« PreviousContinue »
in the light which none can approach, but who takest care of all the things that thou hast made, and hast in a most especial manner manifested thy love to us, thy children of the human
What is man, O Lord! What are we, that thou shouldst thus be mindful of us and cherish us? Thou tookest us yesterday out of the dust, and designest us to be partakers of thine own immortality and blessedness!
O suffer not our manifold sins and unworthiness to defeat thy gracious purposes; but be pleased to perfect the work that thou hast begun, and purify and fit us for thyself.
And as thou, O heavenly Father, who knowest the frail materials of which we are composed, hast placed us in the midst of powerful and alluring temptations, dangerous to our feeble virtue and powers:
Give us, we pray thee, strength from above equal to the trials that we are to encounter with.
And aid us especially, to be always upright before thee, and to act the sincere part in this passing world, in bearing testimony to thee and to thy holy truth at all convenient seasons; that others may thereby be encouraged and brought
brought forward therein, and the virtue and true happiness of all thy creatures may be effectually promoted.
Finally, O Lord our God, as it hath pleased thee, according to thy sovereign wisdom, to assign to us our different capacities, stations, and employments in this world, enable us, whilst the short day of our trial lasts, to serve thee in them, and to employ our opportunities and abilities which thou bestowest, in the purification of our own natures, and striving to be instruments of the most lasting good to others; that, in the end of time, we may share in the unspeakable recompense of an endless bliss, which, not of debt, but of thy free bounty and goodness, thou hast promised to thy faithful servants by Christ our Lord!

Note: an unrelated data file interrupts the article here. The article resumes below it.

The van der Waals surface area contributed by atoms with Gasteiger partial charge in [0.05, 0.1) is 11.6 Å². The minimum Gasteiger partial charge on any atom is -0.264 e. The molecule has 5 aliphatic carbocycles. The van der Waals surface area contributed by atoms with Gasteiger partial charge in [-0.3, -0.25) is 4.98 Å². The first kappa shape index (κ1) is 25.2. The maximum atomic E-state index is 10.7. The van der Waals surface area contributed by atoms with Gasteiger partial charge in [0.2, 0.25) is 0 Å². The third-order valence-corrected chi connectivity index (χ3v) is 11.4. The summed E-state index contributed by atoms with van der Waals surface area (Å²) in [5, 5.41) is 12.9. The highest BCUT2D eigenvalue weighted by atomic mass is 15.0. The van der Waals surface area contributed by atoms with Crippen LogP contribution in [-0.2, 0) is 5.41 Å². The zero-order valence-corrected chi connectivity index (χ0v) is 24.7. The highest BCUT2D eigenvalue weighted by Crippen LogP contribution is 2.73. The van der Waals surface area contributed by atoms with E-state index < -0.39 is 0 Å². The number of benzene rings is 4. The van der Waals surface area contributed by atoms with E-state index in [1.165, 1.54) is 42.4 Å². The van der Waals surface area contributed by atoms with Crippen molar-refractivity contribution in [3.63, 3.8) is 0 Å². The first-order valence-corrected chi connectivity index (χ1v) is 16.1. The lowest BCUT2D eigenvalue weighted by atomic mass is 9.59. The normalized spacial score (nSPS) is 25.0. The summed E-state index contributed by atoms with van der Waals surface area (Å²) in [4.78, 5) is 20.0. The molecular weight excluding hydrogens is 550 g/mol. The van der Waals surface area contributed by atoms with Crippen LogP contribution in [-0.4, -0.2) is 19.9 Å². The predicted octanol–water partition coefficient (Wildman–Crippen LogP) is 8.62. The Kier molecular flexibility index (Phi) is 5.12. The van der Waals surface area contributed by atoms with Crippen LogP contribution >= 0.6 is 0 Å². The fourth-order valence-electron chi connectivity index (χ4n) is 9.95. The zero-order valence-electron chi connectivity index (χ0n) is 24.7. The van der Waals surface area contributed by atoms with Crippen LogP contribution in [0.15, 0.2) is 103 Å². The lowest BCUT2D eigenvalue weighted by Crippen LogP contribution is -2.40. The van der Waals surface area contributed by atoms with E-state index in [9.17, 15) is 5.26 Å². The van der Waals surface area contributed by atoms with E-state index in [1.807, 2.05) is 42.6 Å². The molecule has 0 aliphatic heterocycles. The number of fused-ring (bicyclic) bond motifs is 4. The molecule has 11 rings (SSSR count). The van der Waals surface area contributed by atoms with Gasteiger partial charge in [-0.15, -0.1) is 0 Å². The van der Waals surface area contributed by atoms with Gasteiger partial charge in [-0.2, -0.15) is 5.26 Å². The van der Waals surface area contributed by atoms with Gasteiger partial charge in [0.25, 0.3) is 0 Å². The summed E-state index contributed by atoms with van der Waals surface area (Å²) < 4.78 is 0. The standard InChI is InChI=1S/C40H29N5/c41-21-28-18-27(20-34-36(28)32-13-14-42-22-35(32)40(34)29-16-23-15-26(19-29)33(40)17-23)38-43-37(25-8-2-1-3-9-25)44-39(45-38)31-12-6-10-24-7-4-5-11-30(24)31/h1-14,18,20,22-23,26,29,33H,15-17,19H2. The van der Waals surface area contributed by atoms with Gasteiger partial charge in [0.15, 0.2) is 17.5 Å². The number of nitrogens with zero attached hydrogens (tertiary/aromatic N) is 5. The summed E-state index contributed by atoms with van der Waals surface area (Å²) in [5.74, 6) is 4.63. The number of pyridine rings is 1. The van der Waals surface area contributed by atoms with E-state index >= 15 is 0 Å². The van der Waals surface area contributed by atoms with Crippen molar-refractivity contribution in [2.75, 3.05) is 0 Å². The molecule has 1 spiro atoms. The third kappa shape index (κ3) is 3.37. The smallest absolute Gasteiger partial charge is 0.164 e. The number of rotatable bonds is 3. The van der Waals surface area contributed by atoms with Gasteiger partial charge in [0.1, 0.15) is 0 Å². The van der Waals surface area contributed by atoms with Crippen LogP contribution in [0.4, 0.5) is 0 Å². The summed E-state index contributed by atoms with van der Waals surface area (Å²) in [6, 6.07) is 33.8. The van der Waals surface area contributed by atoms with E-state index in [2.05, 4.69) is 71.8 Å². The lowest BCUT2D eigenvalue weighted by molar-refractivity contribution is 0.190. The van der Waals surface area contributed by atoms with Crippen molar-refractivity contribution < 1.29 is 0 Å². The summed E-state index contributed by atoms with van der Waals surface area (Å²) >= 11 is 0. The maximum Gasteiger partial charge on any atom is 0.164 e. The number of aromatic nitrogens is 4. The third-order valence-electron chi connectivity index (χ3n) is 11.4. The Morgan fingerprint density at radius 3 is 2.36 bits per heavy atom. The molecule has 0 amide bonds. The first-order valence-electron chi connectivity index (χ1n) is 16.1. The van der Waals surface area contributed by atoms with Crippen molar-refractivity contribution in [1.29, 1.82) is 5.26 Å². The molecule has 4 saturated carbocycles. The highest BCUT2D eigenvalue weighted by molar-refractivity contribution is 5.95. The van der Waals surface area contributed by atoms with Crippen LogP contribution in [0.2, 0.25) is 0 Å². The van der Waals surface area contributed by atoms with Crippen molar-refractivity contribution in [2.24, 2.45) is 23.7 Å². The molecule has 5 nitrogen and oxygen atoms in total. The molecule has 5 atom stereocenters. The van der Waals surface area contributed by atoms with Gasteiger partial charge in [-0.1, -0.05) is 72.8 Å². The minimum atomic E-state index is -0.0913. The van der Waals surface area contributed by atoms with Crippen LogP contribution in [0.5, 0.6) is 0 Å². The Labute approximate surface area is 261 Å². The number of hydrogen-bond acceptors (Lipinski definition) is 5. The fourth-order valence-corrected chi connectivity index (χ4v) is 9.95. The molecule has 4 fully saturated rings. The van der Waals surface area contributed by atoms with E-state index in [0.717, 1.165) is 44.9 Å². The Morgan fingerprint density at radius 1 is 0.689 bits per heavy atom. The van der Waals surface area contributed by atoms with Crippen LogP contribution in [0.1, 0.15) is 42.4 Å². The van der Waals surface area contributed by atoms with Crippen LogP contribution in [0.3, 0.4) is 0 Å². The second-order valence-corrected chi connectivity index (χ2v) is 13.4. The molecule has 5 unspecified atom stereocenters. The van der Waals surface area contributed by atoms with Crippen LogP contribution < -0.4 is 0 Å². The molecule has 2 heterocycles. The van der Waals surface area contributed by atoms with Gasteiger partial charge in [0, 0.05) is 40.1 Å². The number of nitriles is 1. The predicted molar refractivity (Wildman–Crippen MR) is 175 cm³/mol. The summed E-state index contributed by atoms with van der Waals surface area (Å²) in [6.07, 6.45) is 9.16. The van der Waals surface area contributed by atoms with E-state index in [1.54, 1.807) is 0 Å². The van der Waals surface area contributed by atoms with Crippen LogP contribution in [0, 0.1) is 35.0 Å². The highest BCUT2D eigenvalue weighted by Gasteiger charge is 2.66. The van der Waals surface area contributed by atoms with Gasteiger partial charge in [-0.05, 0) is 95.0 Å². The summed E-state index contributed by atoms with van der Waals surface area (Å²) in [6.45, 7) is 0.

Now unto Thee, O Father, &c.
December 11, 1785.
2 KINGS V. 17, 18, 19.
And Naaman said, Shall there not then, I pray thee, be given to thy servant two mules' burden of earth? for thy servant henceforth will offer neither burnt-offering nor sacrifice unto other gods, but unto the Lord. In this thing the Lord pardon thy servant, that when my master goeth into the house of Rimmon to worship there, and be leaneth on my hand, and I bow myself in the house of Rimmon; when I bow down myself in the house of Rimmon, the Lord pardon thy servant in this thing. And he said unto him, Go in peace.
THESE last words contain the short reply of Elisha, a prophet of God, to the very important question put to him; in the solution of which we are all of us much concerned, particularly in the consequences that have been drawn from it.
I shall first consider this history, and then lay before you some remarks.
Naaman, a great military officer and a person of the first distinction under the king of Syria, was led by the fame of the prophet Elisha to apply to him for the cure of his leprosy, a most dreadful disease, especially in those Eastern countries, under which he laboured in a very high degree.
He seems to have had in him the seeds of a singular probity and generosity of mind, with a turn to serious reflection; but being withal of a warm aspiring disposition, which had been fed by great success in war, and the rank he held, he was in danger of forgetting his feeble condition of humanity, and becoming wholly corrupted by pride and ambition.
This is visible in the resentment which he shows at the prophet's not treating him as, he thought, became a man of his quality and consideration.
Ver. 9, &c. "So Naaman came with his horses and with his chariot, and stood at the door of the house of Elisha. And Elisha sent a messenger unto him, saying; Go and wash in Jordan seven times, and thy flesh shall come again unto thee, and thou shalt be clean.